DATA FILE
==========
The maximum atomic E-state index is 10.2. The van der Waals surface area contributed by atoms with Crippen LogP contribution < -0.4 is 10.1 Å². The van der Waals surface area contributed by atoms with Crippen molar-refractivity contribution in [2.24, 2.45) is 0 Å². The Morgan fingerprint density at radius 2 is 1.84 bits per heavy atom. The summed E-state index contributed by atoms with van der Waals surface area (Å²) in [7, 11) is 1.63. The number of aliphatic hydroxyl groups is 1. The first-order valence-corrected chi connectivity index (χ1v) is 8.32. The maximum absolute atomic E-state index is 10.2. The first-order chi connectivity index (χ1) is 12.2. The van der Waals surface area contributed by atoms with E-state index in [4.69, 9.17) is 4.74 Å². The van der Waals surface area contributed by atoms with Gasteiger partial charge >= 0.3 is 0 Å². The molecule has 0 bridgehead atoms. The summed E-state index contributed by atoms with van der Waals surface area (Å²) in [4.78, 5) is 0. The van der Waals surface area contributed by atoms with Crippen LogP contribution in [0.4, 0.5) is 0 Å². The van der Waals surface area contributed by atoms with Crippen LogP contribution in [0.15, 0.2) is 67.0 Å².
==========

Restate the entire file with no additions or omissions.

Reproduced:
The maximum atomic E-state index is 10.2. The van der Waals surface area contributed by atoms with Crippen LogP contribution < -0.4 is 10.1 Å². The van der Waals surface area contributed by atoms with Crippen molar-refractivity contribution in [2.24, 2.45) is 0 Å². The Morgan fingerprint density at radius 2 is 1.84 bits per heavy atom. The summed E-state index contributed by atoms with van der Waals surface area (Å²) in [7, 11) is 1.63. The number of aliphatic hydroxyl groups is 1. The first-order valence-corrected chi connectivity index (χ1v) is 8.32. The maximum absolute atomic E-state index is 10.2. The first-order chi connectivity index (χ1) is 12.2. The van der Waals surface area contributed by atoms with E-state index in [4.69, 9.17) is 4.74 Å². The van der Waals surface area contributed by atoms with Gasteiger partial charge >= 0.3 is 0 Å². The molecule has 0 bridgehead atoms. The summed E-state index contributed by atoms with van der Waals surface area (Å²) in [4.78, 5) is 0. The van der Waals surface area contributed by atoms with Crippen LogP contribution in [0.4, 0.5) is 0 Å². The van der Waals surface area contributed by atoms with Crippen LogP contribution in [0.15, 0.2) is 67.0 Å².